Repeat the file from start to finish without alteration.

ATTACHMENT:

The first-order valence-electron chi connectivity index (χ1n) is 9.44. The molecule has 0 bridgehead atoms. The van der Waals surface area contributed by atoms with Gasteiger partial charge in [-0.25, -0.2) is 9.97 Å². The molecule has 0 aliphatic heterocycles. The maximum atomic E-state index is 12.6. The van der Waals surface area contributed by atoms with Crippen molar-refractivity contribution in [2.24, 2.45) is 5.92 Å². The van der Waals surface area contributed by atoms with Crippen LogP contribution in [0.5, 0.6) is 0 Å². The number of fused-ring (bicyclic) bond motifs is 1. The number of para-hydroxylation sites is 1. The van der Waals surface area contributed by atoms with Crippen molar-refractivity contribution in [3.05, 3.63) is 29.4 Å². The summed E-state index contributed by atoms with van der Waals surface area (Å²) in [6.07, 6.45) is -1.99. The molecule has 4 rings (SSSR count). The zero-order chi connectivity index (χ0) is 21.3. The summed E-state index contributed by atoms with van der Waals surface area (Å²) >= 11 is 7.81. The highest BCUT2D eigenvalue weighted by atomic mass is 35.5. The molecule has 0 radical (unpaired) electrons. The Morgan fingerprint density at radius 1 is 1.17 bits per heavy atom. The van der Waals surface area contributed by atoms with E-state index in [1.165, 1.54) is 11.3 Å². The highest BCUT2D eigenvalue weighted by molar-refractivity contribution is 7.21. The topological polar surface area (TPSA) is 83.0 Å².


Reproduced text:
The first-order valence-electron chi connectivity index (χ1n) is 9.44. The molecule has 0 bridgehead atoms. The van der Waals surface area contributed by atoms with Gasteiger partial charge in [-0.25, -0.2) is 9.97 Å². The molecule has 0 aliphatic heterocycles. The maximum atomic E-state index is 12.6. The van der Waals surface area contributed by atoms with Crippen molar-refractivity contribution in [2.24, 2.45) is 5.92 Å². The van der Waals surface area contributed by atoms with Crippen LogP contribution in [0.5, 0.6) is 0 Å². The number of fused-ring (bicyclic) bond motifs is 1. The number of para-hydroxylation sites is 1. The van der Waals surface area contributed by atoms with Crippen molar-refractivity contribution in [3.05, 3.63) is 29.4 Å². The summed E-state index contributed by atoms with van der Waals surface area (Å²) in [6.07, 6.45) is -1.99. The molecule has 4 rings (SSSR count). The zero-order chi connectivity index (χ0) is 21.3. The summed E-state index contributed by atoms with van der Waals surface area (Å²) >= 11 is 7.81. The highest BCUT2D eigenvalue weighted by atomic mass is 35.5. The molecule has 0 radical (unpaired) electrons. The Morgan fingerprint density at radius 1 is 1.17 bits per heavy atom. The van der Waals surface area contributed by atoms with E-state index in [1.165, 1.54) is 11.3 Å². The highest BCUT2D eigenvalue weighted by molar-refractivity contribution is 7.21. The topological polar surface area (TPSA) is 83.0 Å².